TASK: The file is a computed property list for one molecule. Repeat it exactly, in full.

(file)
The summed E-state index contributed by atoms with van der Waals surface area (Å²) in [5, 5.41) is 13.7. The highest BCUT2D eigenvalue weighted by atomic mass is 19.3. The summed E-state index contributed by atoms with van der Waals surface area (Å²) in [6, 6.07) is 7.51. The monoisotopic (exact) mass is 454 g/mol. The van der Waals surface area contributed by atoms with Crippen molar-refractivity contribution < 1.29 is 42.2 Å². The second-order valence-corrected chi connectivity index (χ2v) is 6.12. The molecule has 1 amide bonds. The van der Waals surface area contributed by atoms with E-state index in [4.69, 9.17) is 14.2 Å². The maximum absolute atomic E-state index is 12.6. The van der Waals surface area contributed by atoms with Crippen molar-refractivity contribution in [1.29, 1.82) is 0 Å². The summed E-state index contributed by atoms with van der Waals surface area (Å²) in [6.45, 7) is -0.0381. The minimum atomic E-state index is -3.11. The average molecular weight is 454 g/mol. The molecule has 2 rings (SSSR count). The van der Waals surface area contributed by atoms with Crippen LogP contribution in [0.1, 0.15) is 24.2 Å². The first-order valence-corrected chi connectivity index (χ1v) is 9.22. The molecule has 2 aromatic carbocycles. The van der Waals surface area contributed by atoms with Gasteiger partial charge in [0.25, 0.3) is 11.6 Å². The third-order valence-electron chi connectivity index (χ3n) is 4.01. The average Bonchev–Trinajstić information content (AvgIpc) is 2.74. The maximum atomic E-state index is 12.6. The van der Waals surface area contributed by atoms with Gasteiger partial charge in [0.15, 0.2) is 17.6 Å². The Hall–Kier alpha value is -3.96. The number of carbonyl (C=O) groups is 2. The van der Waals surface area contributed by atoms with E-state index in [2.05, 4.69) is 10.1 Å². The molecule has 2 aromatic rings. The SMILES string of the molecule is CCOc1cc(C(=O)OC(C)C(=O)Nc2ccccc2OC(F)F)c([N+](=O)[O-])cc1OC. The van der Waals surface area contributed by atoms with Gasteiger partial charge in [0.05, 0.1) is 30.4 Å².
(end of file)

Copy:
The summed E-state index contributed by atoms with van der Waals surface area (Å²) in [5, 5.41) is 13.7. The highest BCUT2D eigenvalue weighted by atomic mass is 19.3. The summed E-state index contributed by atoms with van der Waals surface area (Å²) in [6, 6.07) is 7.51. The monoisotopic (exact) mass is 454 g/mol. The van der Waals surface area contributed by atoms with Crippen molar-refractivity contribution < 1.29 is 42.2 Å². The second-order valence-corrected chi connectivity index (χ2v) is 6.12. The molecule has 1 amide bonds. The van der Waals surface area contributed by atoms with E-state index in [4.69, 9.17) is 14.2 Å². The maximum absolute atomic E-state index is 12.6. The van der Waals surface area contributed by atoms with Crippen molar-refractivity contribution in [1.29, 1.82) is 0 Å². The summed E-state index contributed by atoms with van der Waals surface area (Å²) in [6.45, 7) is -0.0381. The minimum atomic E-state index is -3.11. The average molecular weight is 454 g/mol. The molecule has 2 rings (SSSR count). The van der Waals surface area contributed by atoms with Crippen LogP contribution in [0.1, 0.15) is 24.2 Å². The first-order valence-corrected chi connectivity index (χ1v) is 9.22. The molecule has 2 aromatic carbocycles. The van der Waals surface area contributed by atoms with Gasteiger partial charge in [0.25, 0.3) is 11.6 Å². The third-order valence-electron chi connectivity index (χ3n) is 4.01. The average Bonchev–Trinajstić information content (AvgIpc) is 2.74. The maximum atomic E-state index is 12.6. The van der Waals surface area contributed by atoms with Gasteiger partial charge in [0.15, 0.2) is 17.6 Å². The Hall–Kier alpha value is -3.96. The number of carbonyl (C=O) groups is 2. The van der Waals surface area contributed by atoms with E-state index in [2.05, 4.69) is 10.1 Å². The molecule has 2 aromatic rings. The SMILES string of the molecule is CCOc1cc(C(=O)OC(C)C(=O)Nc2ccccc2OC(F)F)c([N+](=O)[O-])cc1OC. The van der Waals surface area contributed by atoms with Gasteiger partial charge in [0.05, 0.1) is 30.4 Å².